The Spring Framework became the de-facto standard for developing enterprise Java applications, and its radical simplicity was fundamental to its success. Why the “radical” simplicity? Because at the time, it was hard to imagine how creating such applications could be made simple.
By tackling issues such as portability, understanding the importance of cross-cutting concerns, and making it trivial to develop automated tests, Spring allowed developers to focus on what matters: what makes their application unique.
As I was pulling together my presentation for SpringOne2GX 2012, I reflected on the parallels between Spring’s success and the direction we were going with EM4J. Why did Spring succeed? Why did simplification win? Where are we replicating these patterns within VMware, vFabric, and Java?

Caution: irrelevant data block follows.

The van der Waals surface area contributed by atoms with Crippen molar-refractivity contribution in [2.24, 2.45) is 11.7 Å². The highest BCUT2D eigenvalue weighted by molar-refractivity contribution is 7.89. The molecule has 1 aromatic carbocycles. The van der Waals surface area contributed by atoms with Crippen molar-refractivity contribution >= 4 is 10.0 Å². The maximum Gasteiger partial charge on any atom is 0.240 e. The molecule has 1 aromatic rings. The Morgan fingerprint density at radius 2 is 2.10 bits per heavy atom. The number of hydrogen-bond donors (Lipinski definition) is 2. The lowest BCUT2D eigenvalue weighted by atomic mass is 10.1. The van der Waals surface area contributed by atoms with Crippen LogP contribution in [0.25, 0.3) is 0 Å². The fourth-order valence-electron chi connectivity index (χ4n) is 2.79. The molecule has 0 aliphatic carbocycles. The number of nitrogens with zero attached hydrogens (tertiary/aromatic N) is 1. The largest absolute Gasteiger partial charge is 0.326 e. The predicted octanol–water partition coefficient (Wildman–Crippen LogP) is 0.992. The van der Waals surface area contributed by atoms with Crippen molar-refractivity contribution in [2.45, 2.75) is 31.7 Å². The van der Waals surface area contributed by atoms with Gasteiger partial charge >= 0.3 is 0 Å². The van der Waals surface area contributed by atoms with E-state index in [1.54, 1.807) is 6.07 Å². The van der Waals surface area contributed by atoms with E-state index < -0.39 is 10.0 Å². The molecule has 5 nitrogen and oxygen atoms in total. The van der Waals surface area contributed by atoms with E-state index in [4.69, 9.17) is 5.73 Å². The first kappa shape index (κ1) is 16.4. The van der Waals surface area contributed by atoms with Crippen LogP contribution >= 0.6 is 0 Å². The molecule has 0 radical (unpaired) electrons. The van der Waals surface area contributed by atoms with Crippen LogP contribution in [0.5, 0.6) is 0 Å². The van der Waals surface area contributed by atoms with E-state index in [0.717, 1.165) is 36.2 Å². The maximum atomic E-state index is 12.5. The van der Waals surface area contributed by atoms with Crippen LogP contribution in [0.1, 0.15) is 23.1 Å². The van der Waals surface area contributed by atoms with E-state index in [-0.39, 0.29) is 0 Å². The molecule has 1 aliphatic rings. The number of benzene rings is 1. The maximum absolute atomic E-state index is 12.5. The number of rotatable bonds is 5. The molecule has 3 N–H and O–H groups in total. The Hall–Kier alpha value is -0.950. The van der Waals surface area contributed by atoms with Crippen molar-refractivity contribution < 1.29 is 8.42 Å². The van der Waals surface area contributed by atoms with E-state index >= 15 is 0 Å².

In short, complexity is expensive, and simplification has many economic benefits. By giving people better, simpler, and easier to use tools to help build, run, and manage applications, we create economic advantages.
In a nutshell, there are some core reasons why Spring succeeded, “Spring values” if you will: Reducing complexity, increasing productivity, provisioning flexibility, tooling and monitoring, extensibility, automation, flexible integration and ease of testing. Continue reading